8 Responses to Enigmatic Egypt: The Promised Land

  1. Louis Hissink says:

    Excellent summary.

    The Gilf Kebir Plateau is a vast sandstone layer 300m above the Libyan desert floor. It’s surface would be the remnant previous land surface before erosion to form the vast mesa-like feature. The cliffs are host to abundant rock paintings depicting a more vibrant and wetter past climate. https://en.wikipedia.org/wiki/Gilf_Kebir. Assume a stalled position along with headache.

    Ups and downs topographically are inferred from the rocks. Aqueous sediments standing proud above the deserts are interpreted to have been formerly seas in order for the sands etc to accumulate. So we have the problem of engineering vast expanses of crust that once was under water and now is out of the water. Given the Gilf Kebir Plateau is rather large in area, just how is this upsy-downsy mechanism working?

    Or the so called sediments are not formed by the gradual deposition of sandstone (a fantastic mechanism in its own right) in a marine environment, but deposited on the exposed land surface via a plasma mechanism exhibiting fluid behaviour (magnetohydrodynamic deposits, to coin a neologism). Magnetohydronamics are implausible for chalk deposits, another problem of downsy-upsies.

    Or the Plateau is an upland formed by local earth expansion, a model based on the Ollier-Paine scheme. I would mean the plateau itself is older than the rocks exposed on the Libyan desert, or the Plateau is a remnant from an earlier erosive event. And how the biosphere could survive that is another massive problem.

    And what’s the provenance of the rock paintings? Painted contemporaneously with the wetter climate or painted afterwards post catastrophe by humans with an abundance of spare time on their hands.

    There are too many academics under the influence of blue pills.

  2. Martin Sieff says:

    The oral traditions of the peoples of the Sahara are very explicit – That most of what is now the great desert was a major inland sea comparable in size with today’s Mediterranean but that it was destroyed or disappeared at a time well into the human memory but far earlier than the Prophet or any “Arabian Horizon.”

    The Sahara appears to have already been in its current form when Cambyses sent an army into it that vanished without trace around 525 BC on conventional dating.

    No Roman records indicate that the Sahara was anything other than a trackless wilderness at the time Scipio Africanus conquered Carthage or Caius Marius fought Jugurtha in Numidia (modern Algeria).

    The reference to liquid water being uniquely abundant on earth is already ludicrously out of date even in Settled Science. At least nine major liquid water oceans exist beneath the surface of other Solar System planets as NASA now acknowledges.


    How could this happen? The only credible physical mechanism is Velikovsky’s Saturn Nova hypothesis that also doubled the volume of the Earth’s surface oceans within human memory, but thousands of years before any events that began or ended the Dark Ages.

    • Damian says:

      “The reference to liquid water being uniquely abundant on earth is already ludicrously out of date even in Settled Science. At least nine major liquid water oceans exist beneath the surface of other Solar System planets as NASA now acknowledges.”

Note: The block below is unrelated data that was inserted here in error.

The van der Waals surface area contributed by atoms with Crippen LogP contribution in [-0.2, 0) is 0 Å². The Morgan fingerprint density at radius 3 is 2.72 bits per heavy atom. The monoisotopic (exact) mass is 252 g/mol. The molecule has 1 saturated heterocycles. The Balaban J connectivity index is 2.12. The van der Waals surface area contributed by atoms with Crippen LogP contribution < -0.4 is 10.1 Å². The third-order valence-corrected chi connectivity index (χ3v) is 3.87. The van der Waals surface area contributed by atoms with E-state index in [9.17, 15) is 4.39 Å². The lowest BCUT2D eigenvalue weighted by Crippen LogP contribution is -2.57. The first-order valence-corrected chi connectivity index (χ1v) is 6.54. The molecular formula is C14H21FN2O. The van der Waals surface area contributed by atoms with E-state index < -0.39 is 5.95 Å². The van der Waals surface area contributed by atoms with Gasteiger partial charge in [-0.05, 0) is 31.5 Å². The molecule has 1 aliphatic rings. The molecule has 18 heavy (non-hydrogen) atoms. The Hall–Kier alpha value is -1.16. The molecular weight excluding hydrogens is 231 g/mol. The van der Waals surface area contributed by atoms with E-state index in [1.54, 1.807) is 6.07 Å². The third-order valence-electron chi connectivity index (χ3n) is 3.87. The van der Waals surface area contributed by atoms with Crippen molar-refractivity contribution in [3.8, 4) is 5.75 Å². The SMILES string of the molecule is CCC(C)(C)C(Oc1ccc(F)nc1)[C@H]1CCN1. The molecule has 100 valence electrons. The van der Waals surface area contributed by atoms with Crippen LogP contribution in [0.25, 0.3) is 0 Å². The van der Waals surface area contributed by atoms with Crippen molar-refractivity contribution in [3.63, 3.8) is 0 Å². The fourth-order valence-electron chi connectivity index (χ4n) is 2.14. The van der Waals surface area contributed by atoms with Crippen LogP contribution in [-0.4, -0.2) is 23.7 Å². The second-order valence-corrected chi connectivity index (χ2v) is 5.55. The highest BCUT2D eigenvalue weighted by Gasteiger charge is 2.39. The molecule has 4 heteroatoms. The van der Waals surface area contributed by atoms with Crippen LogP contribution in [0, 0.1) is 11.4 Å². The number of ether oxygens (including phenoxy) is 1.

These sub surface oceans are inferred from surface features. They almost certainly do not exist.
      Titan is the only other location we have evidence of liquid and it isn’t water.

      • Martin Sieff says:

        That is simply not true.

        Geysers of liquid water regularly erupt from Saturn’s moon Enceladus as discovered by the Galileo probe in 2005, were thoroughly analyzed by Galileo in 2008 and the underwater liquid water ocean was confirmed by gravimetric analysis in 2015 to be global in nature.

        You could have looked this up in seconds on Wikipedia, sir.

  3. I said it would get interesting. But first something about the video. There usually always is some snippet that is found interesting. Apart from the P de Menocal corroborative 5500yr event (more later), at 03:30 there may be an answer to the chalk deposits. Marine mammal and tree roots fossils indicate shallow marine environment that may have seen repeated partial desiccation. Carbonates, as I learn, are the first to precipitate. Just a thought; but my interest is in another aspect.

    I had been poring over papers on micro-plate tectonic rotations about a vertical axis in the central Med. All papers seen repeat same for Iblean micro-plate; ie CCW rotation, ~5Ma ago. I find CW rotation at 7200 and 5200BP (3200bce). Various proxies indicate global events for both dates. In between are obliquity changes at 4375 -lo>hi; and 3550 hi>lo; beyond the JN Stockwell calc. All have traces that appear clearly in proxies. The paper re Wadi Bakht, Gilf Kebir has a termination point at 3300bce. The changes were seismic, global and drastic. The paper in fig 4 shows onset to changed environment at 5405BP. (Dates I am wary about; the 6200 +/- 1000 overlaps the 6080+/- 480, however as indications they suffice). That material is further corroboration. Changes were all abrupt. The de Menocal date also agrees (within limits), plus that it was abrupt. There have been no gradual processes in the Holocene Max.

    Post 3200bce there was another tilt change Lo>hi. That was first dated by Dodwell. Another blog site I visit pointed out bronze age findings.
    Link: http://www.arabnews.com/node/1230091/saudi-arabia
    The interesting aspect there was the lave flows, and their date; 4500BP, roughly Dodwell’s date.

    The below was posted for linking from another blog site. You may find it interesting.

  4. Pingback: Enigmatic Egypt: Roman Ruination – Desert | MalagaBay